His mother had to be sedated when she found out that her son had died. His father had to go to Orangeburg to identify him and collect his things. Hammond's sisters said that after his funeral was the first time they ever saw their father cry. (2)
Zenobbie Clark, one of his sisters, said: "You know, we had four cousins that went to war and all came back unscathed. Bubba went to college, and Bubba came home in a box." (2)
Henry "Smitty" Smith was friends with Richard Reid, a student who, 50 years later, wrote his memories of the events. He remembered being so angry when he found out that Henry had been killed. (3)
He lived across the hall from Richard, and he remembered always joking around. He said that Smitty would often throw water on him in the shower, and he would have to run away so fast because he was bigger than him. (3)
He was in the ROTC program. (4)
Delano Middleton was not even a student at South Carolina State - he was still in high school. His mother worked as a maid for the University, so he would often go visit her at work. (4)
He was a football and basketball standout at his high school, and was 4 months away from graduating. He planned to go to SC State to play football. (5)
The following day, the Governor held a press conference, saying it was "one of the saddest days in the history of South Carolina." He blamed the deaths on agitators of Black Power, and, despite evidence otherwise, said the event took place off-campus. (1)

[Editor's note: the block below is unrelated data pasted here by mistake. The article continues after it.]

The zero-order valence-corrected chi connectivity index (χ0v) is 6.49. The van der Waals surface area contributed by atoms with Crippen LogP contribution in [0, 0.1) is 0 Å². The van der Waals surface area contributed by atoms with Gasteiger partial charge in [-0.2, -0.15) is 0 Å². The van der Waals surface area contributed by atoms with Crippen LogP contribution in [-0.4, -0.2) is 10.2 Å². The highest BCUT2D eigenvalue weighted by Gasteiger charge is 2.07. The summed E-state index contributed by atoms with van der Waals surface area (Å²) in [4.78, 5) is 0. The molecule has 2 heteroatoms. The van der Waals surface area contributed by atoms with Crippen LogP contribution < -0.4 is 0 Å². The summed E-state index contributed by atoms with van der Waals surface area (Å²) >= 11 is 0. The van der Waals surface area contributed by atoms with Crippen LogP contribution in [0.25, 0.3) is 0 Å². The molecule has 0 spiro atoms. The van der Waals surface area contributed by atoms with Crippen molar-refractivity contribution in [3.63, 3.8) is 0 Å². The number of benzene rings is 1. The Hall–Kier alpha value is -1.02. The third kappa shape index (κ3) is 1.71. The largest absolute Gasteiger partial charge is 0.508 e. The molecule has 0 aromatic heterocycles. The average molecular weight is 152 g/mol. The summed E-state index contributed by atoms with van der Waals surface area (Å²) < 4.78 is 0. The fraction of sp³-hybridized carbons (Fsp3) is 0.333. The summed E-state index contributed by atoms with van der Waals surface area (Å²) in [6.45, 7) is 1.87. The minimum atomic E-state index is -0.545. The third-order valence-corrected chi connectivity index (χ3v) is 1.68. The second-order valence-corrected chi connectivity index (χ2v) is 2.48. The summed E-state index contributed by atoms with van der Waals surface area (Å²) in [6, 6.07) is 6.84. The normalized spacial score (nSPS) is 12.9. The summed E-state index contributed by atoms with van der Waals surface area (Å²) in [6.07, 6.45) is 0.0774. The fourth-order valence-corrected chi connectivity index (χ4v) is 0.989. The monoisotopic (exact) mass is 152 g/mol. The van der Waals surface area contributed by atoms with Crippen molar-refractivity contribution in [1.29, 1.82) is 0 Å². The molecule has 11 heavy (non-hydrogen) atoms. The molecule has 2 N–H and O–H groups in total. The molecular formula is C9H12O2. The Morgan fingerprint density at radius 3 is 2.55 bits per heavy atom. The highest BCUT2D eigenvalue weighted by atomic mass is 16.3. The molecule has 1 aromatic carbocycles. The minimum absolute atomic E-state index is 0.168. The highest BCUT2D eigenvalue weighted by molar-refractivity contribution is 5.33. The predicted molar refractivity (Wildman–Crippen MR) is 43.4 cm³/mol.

The federal government brought charles against the state patrolmen in what was the first federal trial of police officers for using excessive force at a campus protest. (1)
Their defense was that they felt that they were in danger, that a gunshot from the crowd had gone off, alerting them to a threat. (1)
All 9 patrolmen were acquitted, even though there were 36 witnesses stated that they did not hear any gunfire from the protestors, and nobody was found to have been carrying a gun. (1)
Now, today, 52 years later, statues of the three men have been added to campus to help remind students of the tragedy that took place on the campus. Over 100 people came to the unveiling, including loved ones of each of the victims. (6)
Hammond's cousin remembered how he was a charismatic, handsome football lover who was "more than capable of devouring an entire tray of his grandmother's biscuits."(6)
Middleton's niece, who never got to meet her uncle, called for the audience to honor his legacy by continuing to fight for civil rights, even now, 52 years later. (6)
Smith's niece spoke of his involvement in civil rights as a calling from God, refusing to just speak out, but to intercede. (6)
The statues are currently at an on-campus memorial for the massacre, but once it raises enough money, they'll move to a more permanent location. (6)
In 2015, the University began awarding the Smith Hammond Middleton Justice award, given to people who have worked to eliminate injustice. (6)